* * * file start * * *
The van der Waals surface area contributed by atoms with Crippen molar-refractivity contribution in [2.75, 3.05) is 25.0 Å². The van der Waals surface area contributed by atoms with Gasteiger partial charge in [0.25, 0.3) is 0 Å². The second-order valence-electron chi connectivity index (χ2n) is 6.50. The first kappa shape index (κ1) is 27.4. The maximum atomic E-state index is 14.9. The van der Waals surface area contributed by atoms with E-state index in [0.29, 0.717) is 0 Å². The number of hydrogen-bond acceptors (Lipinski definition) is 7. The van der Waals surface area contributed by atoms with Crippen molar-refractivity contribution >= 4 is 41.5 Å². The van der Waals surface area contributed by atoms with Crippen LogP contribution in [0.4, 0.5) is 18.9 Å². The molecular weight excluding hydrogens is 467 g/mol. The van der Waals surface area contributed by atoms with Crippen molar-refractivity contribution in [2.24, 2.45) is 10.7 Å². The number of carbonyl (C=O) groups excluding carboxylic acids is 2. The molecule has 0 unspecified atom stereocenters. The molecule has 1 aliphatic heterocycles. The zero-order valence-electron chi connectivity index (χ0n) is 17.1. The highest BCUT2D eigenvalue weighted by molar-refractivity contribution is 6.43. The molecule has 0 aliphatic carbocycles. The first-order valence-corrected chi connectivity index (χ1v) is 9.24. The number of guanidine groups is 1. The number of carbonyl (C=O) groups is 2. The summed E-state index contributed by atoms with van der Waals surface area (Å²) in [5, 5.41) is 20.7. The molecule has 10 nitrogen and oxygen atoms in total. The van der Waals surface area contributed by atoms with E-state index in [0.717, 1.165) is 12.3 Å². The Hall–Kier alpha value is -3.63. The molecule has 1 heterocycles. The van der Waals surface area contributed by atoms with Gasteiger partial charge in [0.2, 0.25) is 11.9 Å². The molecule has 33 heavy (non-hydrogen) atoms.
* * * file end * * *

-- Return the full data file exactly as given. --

The van der Waals surface area contributed by atoms with Crippen molar-refractivity contribution in [2.75, 3.05) is 25.0 Å². The van der Waals surface area contributed by atoms with Gasteiger partial charge in [0.25, 0.3) is 0 Å². The second-order valence-electron chi connectivity index (χ2n) is 6.50. The first kappa shape index (κ1) is 27.4. The maximum atomic E-state index is 14.9. The van der Waals surface area contributed by atoms with E-state index in [0.29, 0.717) is 0 Å². The number of hydrogen-bond acceptors (Lipinski definition) is 7. The van der Waals surface area contributed by atoms with Crippen molar-refractivity contribution >= 4 is 41.5 Å². The van der Waals surface area contributed by atoms with Crippen LogP contribution in [0.4, 0.5) is 18.9 Å². The molecular weight excluding hydrogens is 467 g/mol. The van der Waals surface area contributed by atoms with Crippen molar-refractivity contribution in [2.24, 2.45) is 10.7 Å². The number of carbonyl (C=O) groups excluding carboxylic acids is 2. The molecule has 0 unspecified atom stereocenters. The molecule has 1 aliphatic heterocycles. The zero-order valence-electron chi connectivity index (χ0n) is 17.1. The highest BCUT2D eigenvalue weighted by molar-refractivity contribution is 6.43. The molecule has 0 aliphatic carbocycles. The first-order valence-corrected chi connectivity index (χ1v) is 9.24. The number of guanidine groups is 1. The number of carbonyl (C=O) groups is 2. The summed E-state index contributed by atoms with van der Waals surface area (Å²) in [5, 5.41) is 20.7. The molecule has 10 nitrogen and oxygen atoms in total. The van der Waals surface area contributed by atoms with E-state index in [0.717, 1.165) is 12.3 Å². The Hall–Kier alpha value is -3.63. The molecule has 1 heterocycles. The van der Waals surface area contributed by atoms with Gasteiger partial charge in [0.2, 0.25) is 11.9 Å². The molecule has 33 heavy (non-hydrogen) atoms.